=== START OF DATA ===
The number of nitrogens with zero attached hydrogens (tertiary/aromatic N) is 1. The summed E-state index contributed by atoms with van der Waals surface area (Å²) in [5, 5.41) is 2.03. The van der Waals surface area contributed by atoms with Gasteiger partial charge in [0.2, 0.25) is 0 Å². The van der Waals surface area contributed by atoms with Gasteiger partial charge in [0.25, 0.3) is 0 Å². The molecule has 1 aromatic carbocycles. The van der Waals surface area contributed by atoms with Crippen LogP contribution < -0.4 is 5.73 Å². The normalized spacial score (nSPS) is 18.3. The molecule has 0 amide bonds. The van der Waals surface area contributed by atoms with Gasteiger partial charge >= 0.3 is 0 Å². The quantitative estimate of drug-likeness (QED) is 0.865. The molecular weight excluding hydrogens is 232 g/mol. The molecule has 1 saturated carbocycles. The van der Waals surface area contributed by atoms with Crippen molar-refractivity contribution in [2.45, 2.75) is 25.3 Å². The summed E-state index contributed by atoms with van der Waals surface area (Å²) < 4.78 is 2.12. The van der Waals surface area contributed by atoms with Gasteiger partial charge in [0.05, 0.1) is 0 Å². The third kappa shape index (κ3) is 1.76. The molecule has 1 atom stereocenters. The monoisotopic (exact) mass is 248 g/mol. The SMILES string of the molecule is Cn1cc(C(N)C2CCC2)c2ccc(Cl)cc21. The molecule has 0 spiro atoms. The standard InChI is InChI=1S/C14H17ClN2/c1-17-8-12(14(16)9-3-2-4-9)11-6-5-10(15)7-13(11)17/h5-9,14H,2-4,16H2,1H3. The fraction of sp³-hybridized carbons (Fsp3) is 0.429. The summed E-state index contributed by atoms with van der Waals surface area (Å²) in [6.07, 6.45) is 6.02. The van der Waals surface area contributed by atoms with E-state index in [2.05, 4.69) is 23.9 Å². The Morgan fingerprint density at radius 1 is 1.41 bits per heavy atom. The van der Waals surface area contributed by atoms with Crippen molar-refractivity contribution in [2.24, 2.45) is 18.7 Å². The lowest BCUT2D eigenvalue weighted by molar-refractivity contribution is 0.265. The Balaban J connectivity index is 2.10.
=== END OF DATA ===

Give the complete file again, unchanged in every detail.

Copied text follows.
The number of nitrogens with zero attached hydrogens (tertiary/aromatic N) is 1. The summed E-state index contributed by atoms with van der Waals surface area (Å²) in [5, 5.41) is 2.03. The van der Waals surface area contributed by atoms with Gasteiger partial charge in [0.2, 0.25) is 0 Å². The van der Waals surface area contributed by atoms with Gasteiger partial charge in [0.25, 0.3) is 0 Å². The molecule has 1 aromatic carbocycles. The van der Waals surface area contributed by atoms with Crippen LogP contribution < -0.4 is 5.73 Å². The normalized spacial score (nSPS) is 18.3. The molecule has 0 amide bonds. The van der Waals surface area contributed by atoms with Gasteiger partial charge >= 0.3 is 0 Å². The quantitative estimate of drug-likeness (QED) is 0.865. The molecular weight excluding hydrogens is 232 g/mol. The molecule has 1 saturated carbocycles. The van der Waals surface area contributed by atoms with Crippen molar-refractivity contribution in [2.45, 2.75) is 25.3 Å². The summed E-state index contributed by atoms with van der Waals surface area (Å²) < 4.78 is 2.12. The van der Waals surface area contributed by atoms with Gasteiger partial charge in [0.05, 0.1) is 0 Å². The third kappa shape index (κ3) is 1.76. The molecule has 1 atom stereocenters. The monoisotopic (exact) mass is 248 g/mol. The SMILES string of the molecule is Cn1cc(C(N)C2CCC2)c2ccc(Cl)cc21. The molecule has 0 spiro atoms. The standard InChI is InChI=1S/C14H17ClN2/c1-17-8-12(14(16)9-3-2-4-9)11-6-5-10(15)7-13(11)17/h5-9,14H,2-4,16H2,1H3. The fraction of sp³-hybridized carbons (Fsp3) is 0.429. The summed E-state index contributed by atoms with van der Waals surface area (Å²) in [6.07, 6.45) is 6.02. The van der Waals surface area contributed by atoms with E-state index in [2.05, 4.69) is 23.9 Å². The Morgan fingerprint density at radius 1 is 1.41 bits per heavy atom. The van der Waals surface area contributed by atoms with Crippen molar-refractivity contribution in [2.24, 2.45) is 18.7 Å². The lowest BCUT2D eigenvalue weighted by molar-refractivity contribution is 0.265. The Balaban J connectivity index is 2.10.